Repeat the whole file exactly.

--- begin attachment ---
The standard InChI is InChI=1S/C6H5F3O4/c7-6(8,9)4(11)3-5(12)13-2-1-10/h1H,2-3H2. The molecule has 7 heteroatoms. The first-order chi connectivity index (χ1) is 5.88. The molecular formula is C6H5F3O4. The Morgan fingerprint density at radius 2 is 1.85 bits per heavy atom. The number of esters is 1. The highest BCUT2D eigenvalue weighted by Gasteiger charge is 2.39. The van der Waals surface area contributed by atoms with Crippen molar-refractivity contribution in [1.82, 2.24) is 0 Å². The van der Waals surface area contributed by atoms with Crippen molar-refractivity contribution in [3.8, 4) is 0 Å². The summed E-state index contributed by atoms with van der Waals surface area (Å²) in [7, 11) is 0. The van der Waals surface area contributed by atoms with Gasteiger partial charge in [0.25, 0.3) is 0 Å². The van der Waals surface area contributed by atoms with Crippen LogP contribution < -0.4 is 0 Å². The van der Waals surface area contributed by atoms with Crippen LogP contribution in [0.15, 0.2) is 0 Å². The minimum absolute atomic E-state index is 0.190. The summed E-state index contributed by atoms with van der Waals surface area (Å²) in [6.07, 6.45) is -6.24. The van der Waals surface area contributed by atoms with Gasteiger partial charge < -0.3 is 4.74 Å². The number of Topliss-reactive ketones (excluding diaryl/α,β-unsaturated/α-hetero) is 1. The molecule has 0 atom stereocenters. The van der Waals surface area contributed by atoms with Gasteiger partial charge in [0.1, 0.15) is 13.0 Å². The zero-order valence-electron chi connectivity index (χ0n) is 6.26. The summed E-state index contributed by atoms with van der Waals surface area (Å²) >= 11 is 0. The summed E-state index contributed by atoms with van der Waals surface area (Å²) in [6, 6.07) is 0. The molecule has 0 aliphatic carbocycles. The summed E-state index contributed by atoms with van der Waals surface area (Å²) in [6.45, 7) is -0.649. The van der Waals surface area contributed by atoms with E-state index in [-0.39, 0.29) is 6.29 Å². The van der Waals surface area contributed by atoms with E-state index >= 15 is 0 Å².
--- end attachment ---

The standard InChI is InChI=1S/C6H5F3O4/c7-6(8,9)4(11)3-5(12)13-2-1-10/h1H,2-3H2. The molecule has 7 heteroatoms. The first-order chi connectivity index (χ1) is 5.88. The molecular formula is C6H5F3O4. The Morgan fingerprint density at radius 2 is 1.85 bits per heavy atom. The number of esters is 1. The highest BCUT2D eigenvalue weighted by Gasteiger charge is 2.39. The van der Waals surface area contributed by atoms with Crippen molar-refractivity contribution in [1.82, 2.24) is 0 Å². The van der Waals surface area contributed by atoms with Crippen molar-refractivity contribution in [3.8, 4) is 0 Å². The summed E-state index contributed by atoms with van der Waals surface area (Å²) in [7, 11) is 0. The van der Waals surface area contributed by atoms with Gasteiger partial charge in [0.25, 0.3) is 0 Å². The van der Waals surface area contributed by atoms with Crippen LogP contribution < -0.4 is 0 Å². The van der Waals surface area contributed by atoms with Crippen LogP contribution in [0.15, 0.2) is 0 Å². The minimum absolute atomic E-state index is 0.190. The summed E-state index contributed by atoms with van der Waals surface area (Å²) in [6.07, 6.45) is -6.24. The van der Waals surface area contributed by atoms with Gasteiger partial charge < -0.3 is 4.74 Å². The number of Topliss-reactive ketones (excluding diaryl/α,β-unsaturated/α-hetero) is 1. The molecule has 0 atom stereocenters. The van der Waals surface area contributed by atoms with Gasteiger partial charge in [0.1, 0.15) is 13.0 Å². The zero-order valence-electron chi connectivity index (χ0n) is 6.26. The summed E-state index contributed by atoms with van der Waals surface area (Å²) >= 11 is 0. The summed E-state index contributed by atoms with van der Waals surface area (Å²) in [6, 6.07) is 0. The molecule has 0 aliphatic carbocycles. The summed E-state index contributed by atoms with van der Waals surface area (Å²) in [6.45, 7) is -0.649. The van der Waals surface area contributed by atoms with E-state index in [-0.39, 0.29) is 6.29 Å². The van der Waals surface area contributed by atoms with E-state index >= 15 is 0 Å².